It’s no secret that the Yankees’ lineup is dominated by right-handed hitters. Great righties, without a doubt. But at the same time, Kevin Cash’s Rays had no problem matching up against the Bombers’ bats in the ALDS. The offense still had some good performances in the series and is far from the only issue facing the Yankees’ roster, but it’s clear that it could use some balance. Aside from switch-hitting Aaron Hicks, the Yankees really lacked a threat from the left side this season. It’s something that should be addressed this winter. Randy and I discussed it on the podcast, too.
Inserting another good left-handed hitter is easier said than done, of course. From top to bottom, the Yankees’ lineup is built with some of the best righties in the sport. Trading Luke Voit for the sake of lineup balance is not a good idea. He’s been an elite hitter ever since the Yankees acquired him from St. Louis. Really, the Yankees are backed into a corner in terms of starters. The only open position this offseason is second base (or shortstop, if you want to move Gleyber Torres over), but at the same time, this team needs to bring free agent DJ LeMahieu back. I suppose catcher too if you really want to dump Gary Sánchez, but get back to me when you find a good left-handed catcher available. So, the Yankees will have to attack this balance issue differently.
The Yankees were counting on Brett Gardner, Mike Tauchman, and Mike Ford to offer some handedness flexibility in 2020. But aside from Gardner, who had a late season resurgence, Tauchman (79 wRC+) and Ford (36 wRC+) were disasters. And with Clint Frazier ready to take over left field in 2021, Gardner looks like no more than a bench piece if the Bombers want to bring him back. Which is fine, but again, is he going to really offer that much as a lefty swinger at 37 years of age? This is where the Yankees have an opportunity to improve its position player construction. The starting lineup doesn’t need to be reconstructed, but rather, the depth should be fortified.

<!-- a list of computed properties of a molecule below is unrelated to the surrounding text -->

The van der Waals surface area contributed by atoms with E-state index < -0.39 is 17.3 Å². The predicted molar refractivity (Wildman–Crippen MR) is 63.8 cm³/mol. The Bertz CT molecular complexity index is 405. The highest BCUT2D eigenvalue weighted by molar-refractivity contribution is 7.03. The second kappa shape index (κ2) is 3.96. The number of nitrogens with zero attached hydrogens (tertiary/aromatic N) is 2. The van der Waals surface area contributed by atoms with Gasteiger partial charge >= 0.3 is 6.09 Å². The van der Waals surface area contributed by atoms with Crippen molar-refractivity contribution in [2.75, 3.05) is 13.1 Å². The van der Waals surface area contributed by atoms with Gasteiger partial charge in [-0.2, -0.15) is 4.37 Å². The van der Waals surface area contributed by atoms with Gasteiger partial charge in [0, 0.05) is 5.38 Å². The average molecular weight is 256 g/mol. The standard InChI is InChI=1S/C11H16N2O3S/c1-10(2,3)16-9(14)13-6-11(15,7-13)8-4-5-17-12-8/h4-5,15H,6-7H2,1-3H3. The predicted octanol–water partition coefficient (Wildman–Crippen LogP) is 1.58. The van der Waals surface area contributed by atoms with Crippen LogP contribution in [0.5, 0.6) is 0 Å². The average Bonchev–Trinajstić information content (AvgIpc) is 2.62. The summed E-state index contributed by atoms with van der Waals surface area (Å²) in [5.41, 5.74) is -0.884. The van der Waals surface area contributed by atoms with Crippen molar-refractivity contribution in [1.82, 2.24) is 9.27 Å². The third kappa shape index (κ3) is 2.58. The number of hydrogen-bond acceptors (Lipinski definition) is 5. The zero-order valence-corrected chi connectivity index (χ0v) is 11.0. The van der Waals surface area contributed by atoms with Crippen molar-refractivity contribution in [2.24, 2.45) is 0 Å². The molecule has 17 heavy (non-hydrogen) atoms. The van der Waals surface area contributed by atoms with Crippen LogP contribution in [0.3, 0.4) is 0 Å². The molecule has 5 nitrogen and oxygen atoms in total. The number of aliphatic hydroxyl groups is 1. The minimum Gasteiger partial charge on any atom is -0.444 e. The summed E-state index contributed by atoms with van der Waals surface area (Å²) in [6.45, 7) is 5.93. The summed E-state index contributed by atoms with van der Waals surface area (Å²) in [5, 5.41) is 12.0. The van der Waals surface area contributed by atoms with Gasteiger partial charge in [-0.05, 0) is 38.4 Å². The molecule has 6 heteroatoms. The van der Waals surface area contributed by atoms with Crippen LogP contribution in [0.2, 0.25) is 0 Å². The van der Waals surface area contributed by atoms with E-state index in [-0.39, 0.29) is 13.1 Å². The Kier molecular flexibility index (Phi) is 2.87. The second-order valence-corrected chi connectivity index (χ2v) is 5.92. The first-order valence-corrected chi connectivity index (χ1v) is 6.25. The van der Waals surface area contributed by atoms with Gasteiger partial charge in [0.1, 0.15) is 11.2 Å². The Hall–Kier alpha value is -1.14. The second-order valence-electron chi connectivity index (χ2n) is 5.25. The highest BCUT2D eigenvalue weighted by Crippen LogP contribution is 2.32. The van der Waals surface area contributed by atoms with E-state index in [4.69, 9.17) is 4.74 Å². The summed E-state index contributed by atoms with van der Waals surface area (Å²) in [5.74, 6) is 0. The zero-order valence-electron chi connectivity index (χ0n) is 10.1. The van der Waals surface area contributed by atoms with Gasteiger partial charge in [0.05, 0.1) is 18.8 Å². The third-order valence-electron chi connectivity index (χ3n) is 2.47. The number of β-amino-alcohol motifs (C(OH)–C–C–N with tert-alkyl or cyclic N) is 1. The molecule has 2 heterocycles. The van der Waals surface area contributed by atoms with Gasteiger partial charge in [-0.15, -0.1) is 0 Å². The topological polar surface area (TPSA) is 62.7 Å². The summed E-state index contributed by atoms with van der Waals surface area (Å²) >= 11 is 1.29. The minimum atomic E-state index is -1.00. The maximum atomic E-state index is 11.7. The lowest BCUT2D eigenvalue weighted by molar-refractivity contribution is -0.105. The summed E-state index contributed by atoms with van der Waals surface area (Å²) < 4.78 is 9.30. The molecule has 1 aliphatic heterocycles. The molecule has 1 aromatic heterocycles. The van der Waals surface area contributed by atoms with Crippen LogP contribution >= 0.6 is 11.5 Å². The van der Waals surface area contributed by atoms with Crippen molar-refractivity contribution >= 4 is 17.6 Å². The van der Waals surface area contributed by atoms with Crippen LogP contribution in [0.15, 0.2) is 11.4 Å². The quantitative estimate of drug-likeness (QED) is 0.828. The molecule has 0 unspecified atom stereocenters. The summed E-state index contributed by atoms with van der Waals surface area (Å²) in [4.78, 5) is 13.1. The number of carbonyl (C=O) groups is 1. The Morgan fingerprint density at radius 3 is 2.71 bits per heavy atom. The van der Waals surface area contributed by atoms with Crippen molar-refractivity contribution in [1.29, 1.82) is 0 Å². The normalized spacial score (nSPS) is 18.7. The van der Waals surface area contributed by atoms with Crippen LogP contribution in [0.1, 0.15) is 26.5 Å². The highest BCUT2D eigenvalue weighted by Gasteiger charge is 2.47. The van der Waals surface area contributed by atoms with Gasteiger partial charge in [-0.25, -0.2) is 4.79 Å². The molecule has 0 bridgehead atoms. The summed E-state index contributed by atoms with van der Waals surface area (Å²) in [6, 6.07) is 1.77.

With 26-man rosters here for good, the Yankees will have four bench slots next year. A backup catcher, extra infielder, extra outfielder, and one more player. Ignoring backup catcher, those other three spots are opportunities to bring in balance. And that doesn’t mean a reunion with Gardner can’t happen, by the way. Rather, it means bringing in upgrades over Tyler Wade and Mike Tauchman, who are both out of options and figure to assume those other two backup slots if the team is at full strength and no other moves are made.
The challenge in obtaining good role players is in free agency is often convincing starting-caliber guys to accept a lesser role. The Yankees did this with LeMahieu two years ago, although he also wanted to come to the Bronx in the first place. That said, I think the Yankees can make a strong case for players taking depth roles. For one, this isn’t the most sturdy of clubs and the injured list will probably fill up again in 2021. Plus, if expanded playoffs are here to stay, the Yankees are going to practice a lot of load management which opens up more playing time.
So, who would I pursue? One of my targets would be free agent Jurickson Profar, who the Yankees have gone after previously. In the outfield, there are guys like Michael Brantley and Joc Pederson. The former would be great, but the latter might be easier to sign because he had a down 2020.
Now, you might be wondering: what happens in the postseason with this group? Who of the righty stars will you bench to create lineup balance? That assumes a couple of things: good health, which is always uncertain with this group although things fortunately came together by the end of this season. Better to have Brantley, Pederson, and/or Profar in the wings if needed. Two, the Yankees seem keen on playing the hot hand. Gardner played a lot over Frazier this postseason and it mostly paid off. Who’s to say something similar wouldn’t happen in the future at another position?
In the end, the last thing I want to see is the Yankees trade away someone like Voit or Frazier and then replace them with an inferior left-handed bat. Improving depth while adding balance is a much better approach. The Yankees did have a bunch of lefties on the bench this season, but they proved not to be very good. Fixing that should be a priority this winter, and it doesn’t have to be a painful process.